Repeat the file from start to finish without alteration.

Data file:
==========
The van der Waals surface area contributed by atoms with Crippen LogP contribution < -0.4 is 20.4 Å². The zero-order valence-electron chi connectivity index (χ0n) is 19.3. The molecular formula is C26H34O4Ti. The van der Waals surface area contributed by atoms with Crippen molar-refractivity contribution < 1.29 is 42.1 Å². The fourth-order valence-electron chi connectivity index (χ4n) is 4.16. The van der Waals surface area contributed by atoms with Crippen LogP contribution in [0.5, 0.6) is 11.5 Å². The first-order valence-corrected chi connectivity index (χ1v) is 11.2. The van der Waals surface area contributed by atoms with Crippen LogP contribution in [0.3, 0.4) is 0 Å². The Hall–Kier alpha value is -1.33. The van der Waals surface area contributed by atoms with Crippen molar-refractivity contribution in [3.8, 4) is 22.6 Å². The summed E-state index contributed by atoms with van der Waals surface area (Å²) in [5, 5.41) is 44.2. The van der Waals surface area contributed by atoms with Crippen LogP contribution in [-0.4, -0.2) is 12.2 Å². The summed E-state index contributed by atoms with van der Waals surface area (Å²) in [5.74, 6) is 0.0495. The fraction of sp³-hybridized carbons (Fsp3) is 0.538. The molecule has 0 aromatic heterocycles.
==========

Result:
The van der Waals surface area contributed by atoms with Crippen LogP contribution < -0.4 is 20.4 Å². The zero-order valence-electron chi connectivity index (χ0n) is 19.3. The molecular formula is C26H34O4Ti. The van der Waals surface area contributed by atoms with Crippen molar-refractivity contribution < 1.29 is 42.1 Å². The fourth-order valence-electron chi connectivity index (χ4n) is 4.16. The van der Waals surface area contributed by atoms with Crippen LogP contribution in [0.5, 0.6) is 11.5 Å². The first-order valence-corrected chi connectivity index (χ1v) is 11.2. The van der Waals surface area contributed by atoms with Crippen LogP contribution in [0.3, 0.4) is 0 Å². The Hall–Kier alpha value is -1.33. The van der Waals surface area contributed by atoms with Crippen molar-refractivity contribution in [3.8, 4) is 22.6 Å². The summed E-state index contributed by atoms with van der Waals surface area (Å²) in [5, 5.41) is 44.2. The van der Waals surface area contributed by atoms with Crippen LogP contribution in [-0.4, -0.2) is 12.2 Å². The summed E-state index contributed by atoms with van der Waals surface area (Å²) in [5.74, 6) is 0.0495. The fraction of sp³-hybridized carbons (Fsp3) is 0.538. The molecule has 0 aromatic heterocycles.